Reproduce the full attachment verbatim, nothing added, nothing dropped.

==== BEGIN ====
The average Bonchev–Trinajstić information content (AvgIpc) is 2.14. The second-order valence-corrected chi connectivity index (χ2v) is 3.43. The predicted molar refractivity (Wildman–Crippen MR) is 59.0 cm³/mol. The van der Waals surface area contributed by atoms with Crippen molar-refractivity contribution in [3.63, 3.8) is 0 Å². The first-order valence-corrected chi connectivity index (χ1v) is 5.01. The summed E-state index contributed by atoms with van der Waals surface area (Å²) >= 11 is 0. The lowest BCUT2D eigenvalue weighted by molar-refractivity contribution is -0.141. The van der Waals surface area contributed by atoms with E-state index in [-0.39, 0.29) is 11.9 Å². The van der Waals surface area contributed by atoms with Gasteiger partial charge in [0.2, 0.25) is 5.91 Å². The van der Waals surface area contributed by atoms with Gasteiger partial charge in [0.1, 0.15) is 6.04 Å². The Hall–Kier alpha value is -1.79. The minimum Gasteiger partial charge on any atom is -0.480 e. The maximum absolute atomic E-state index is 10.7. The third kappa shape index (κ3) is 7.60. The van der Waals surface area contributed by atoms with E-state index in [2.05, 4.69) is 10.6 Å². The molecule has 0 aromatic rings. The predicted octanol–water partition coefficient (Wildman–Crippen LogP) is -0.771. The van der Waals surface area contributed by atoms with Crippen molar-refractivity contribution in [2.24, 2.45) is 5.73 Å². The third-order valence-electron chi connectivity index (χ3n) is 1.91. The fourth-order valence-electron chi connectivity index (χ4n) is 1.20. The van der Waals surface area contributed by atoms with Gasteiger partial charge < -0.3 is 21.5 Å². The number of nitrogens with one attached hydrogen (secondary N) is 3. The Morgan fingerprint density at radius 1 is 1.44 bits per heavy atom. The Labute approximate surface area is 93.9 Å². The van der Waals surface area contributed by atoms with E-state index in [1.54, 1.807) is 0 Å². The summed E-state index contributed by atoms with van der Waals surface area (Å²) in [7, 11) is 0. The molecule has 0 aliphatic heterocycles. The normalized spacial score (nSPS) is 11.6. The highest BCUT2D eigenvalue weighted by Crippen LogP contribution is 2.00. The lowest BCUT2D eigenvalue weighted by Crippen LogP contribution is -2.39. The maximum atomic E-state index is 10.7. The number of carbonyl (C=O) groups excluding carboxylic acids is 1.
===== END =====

The average Bonchev–Trinajstić information content (AvgIpc) is 2.14. The second-order valence-corrected chi connectivity index (χ2v) is 3.43. The predicted molar refractivity (Wildman–Crippen MR) is 59.0 cm³/mol. The van der Waals surface area contributed by atoms with Crippen molar-refractivity contribution in [3.63, 3.8) is 0 Å². The first-order valence-corrected chi connectivity index (χ1v) is 5.01. The summed E-state index contributed by atoms with van der Waals surface area (Å²) >= 11 is 0. The lowest BCUT2D eigenvalue weighted by molar-refractivity contribution is -0.141. The van der Waals surface area contributed by atoms with E-state index in [-0.39, 0.29) is 11.9 Å². The van der Waals surface area contributed by atoms with Gasteiger partial charge in [0.2, 0.25) is 5.91 Å². The van der Waals surface area contributed by atoms with Gasteiger partial charge in [0.1, 0.15) is 6.04 Å². The Hall–Kier alpha value is -1.79. The minimum Gasteiger partial charge on any atom is -0.480 e. The maximum absolute atomic E-state index is 10.7. The third kappa shape index (κ3) is 7.60. The van der Waals surface area contributed by atoms with E-state index in [2.05, 4.69) is 10.6 Å². The molecule has 0 aromatic rings. The predicted octanol–water partition coefficient (Wildman–Crippen LogP) is -0.771. The van der Waals surface area contributed by atoms with Crippen molar-refractivity contribution in [2.24, 2.45) is 5.73 Å². The third-order valence-electron chi connectivity index (χ3n) is 1.91. The fourth-order valence-electron chi connectivity index (χ4n) is 1.20. The van der Waals surface area contributed by atoms with Gasteiger partial charge < -0.3 is 21.5 Å². The number of nitrogens with one attached hydrogen (secondary N) is 3. The Morgan fingerprint density at radius 1 is 1.44 bits per heavy atom. The Labute approximate surface area is 93.9 Å². The van der Waals surface area contributed by atoms with E-state index in [1.54, 1.807) is 0 Å². The summed E-state index contributed by atoms with van der Waals surface area (Å²) in [7, 11) is 0. The molecule has 0 aliphatic heterocycles. The normalized spacial score (nSPS) is 11.6. The highest BCUT2D eigenvalue weighted by Crippen LogP contribution is 2.00. The lowest BCUT2D eigenvalue weighted by Crippen LogP contribution is -2.39. The maximum atomic E-state index is 10.7. The number of carbonyl (C=O) groups excluding carboxylic acids is 1.